Fryer, a professor of economics at the university, “has been barred by University officials from setting foot in the research lab he heads,” The Crimson reported. He reportedly committed “‘egregious’ acts of verbal sexual harassment.” The university as well as the Massachusetts Commission Against Discrimination (MCAD) are separately investigating.
In July 2016 Fryer posted a paper titled “An Empirical Analysis of Racial Differences in Police Use of Force.” In summary, the research found that “a fraction of [police officers] have a preference for discrimination.”
“… very little data exists to understand whether racial disparities in police use of force exist or might be explained by situational factors inherent in the complexity of police-civilian interactions,” Fryer wrote.
Criticism has surrounded Fryer’s research since the moment it was publicized. Perhaps the biggest error of all came from The New York Times, which wrote an article about the findings. The report was a working paper and was not peer-reviewed, but the Times called it a “Harvard study.”
Some of the paper’s other shortcomings also include:
- It relies on police reports. Fryer’s research cites evidence written by police officers who were involved in the shootings in question. The Washington Post explained, “The argument here is not that there’s something uniquely untrustworthy about cops. The argument is that almost every police officer who has just shot and killed someone will defend his or her decision to kill.”
- The data focuses on a very limited sample. The study used police report information from just 10 police departments in three states: California, Texas and Florida.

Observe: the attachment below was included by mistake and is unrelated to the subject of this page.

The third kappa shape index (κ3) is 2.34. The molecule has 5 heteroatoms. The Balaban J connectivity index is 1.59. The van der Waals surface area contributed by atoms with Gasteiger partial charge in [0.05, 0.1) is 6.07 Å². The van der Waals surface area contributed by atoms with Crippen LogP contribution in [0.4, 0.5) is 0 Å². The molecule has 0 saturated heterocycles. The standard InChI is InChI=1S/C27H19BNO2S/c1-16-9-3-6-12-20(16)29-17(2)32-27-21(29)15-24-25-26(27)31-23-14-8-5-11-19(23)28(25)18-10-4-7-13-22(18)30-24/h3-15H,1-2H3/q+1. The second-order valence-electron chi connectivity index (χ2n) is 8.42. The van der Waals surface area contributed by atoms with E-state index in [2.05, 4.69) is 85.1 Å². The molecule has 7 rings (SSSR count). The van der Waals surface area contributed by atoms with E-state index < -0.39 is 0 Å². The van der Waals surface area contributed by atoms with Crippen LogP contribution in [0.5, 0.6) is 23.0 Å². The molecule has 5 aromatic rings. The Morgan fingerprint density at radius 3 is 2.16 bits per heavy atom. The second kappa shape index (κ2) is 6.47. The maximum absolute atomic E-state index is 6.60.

- It does not address that Blacks are more likely to be stopped by police in the first place. If Blacks were not subjected to stops and unlawful searches and seizures more often than whites to begin with, many shootings that turned deadly could have been avoided altogether. “Mr. Fryer emphasizes that the work is not the definitive analysis of police shootings, and that more data would be needed to understand the country as a whole. This work focused only on what happens once the police have stopped civilians, not on the risk of being stopped at all. Other research has shown that blacks are more likely to be stopped by the police,” the Times explained.
- It admits to using data that is not “ideal.” Fryer’s paper indicates its own drawbacks almost from the get-go: “We use four sources of data — none ideal — which together paint an empirical portrait of racial differences in police use of force conditional on an interaction. … NYC’s Stop and Frisk program and the Police-Public Contact Survey … event summaries of officer-involved shootings in ten locations across the US, and data on interactions between civilians and police in Houston, Texas.” Notably, the study cites New York data even though none of the police departments that gave reports are located in New York.
Boston-based attorneys Monica R. Shah and Naomi R. Shatz are representing the woman who filed the complaint against Fryer, who vehemently denied any accusations against him.
According to The Crimson, the lawyers stated that the unidentified victim complained about Fryer to the university about a year ago. Her complaint did not fall on deaf ears — in fact, the victim said she was retaliated against for her allegations.
“Our client found that when the object of her complaint was a star faculty member, [Harvard’s workplace discrimination and sexual harassment] policies were not enforced,” according to Shah and Shatz.
The fear of retaliation is real, and evidence supports this claim. The Equal Employment Opportunity Commission (EEOC) reported in 2016: “One 2003 study found that 75% of employees who spoke out against workplace mistreatment faced some form of retaliation.”
According to a statement from the victim’s lawyers, sent to The Crimson, “[Fryer] frequently discussed sex in the workplace, made sexually inappropriate comments to and about employees and others, and objectified and sexualized women, including his staff.”
The attorneys also cited the university’s “two-tiered system of justice: one for high profile faculty members and the other for the rank and file.”
Different treatment for people in positions of power when it comes to sexual harassment came to a head last year when disgraced Hollywood producer Harvey Weinstein was accused of heinous acts from sexual harassment to rape.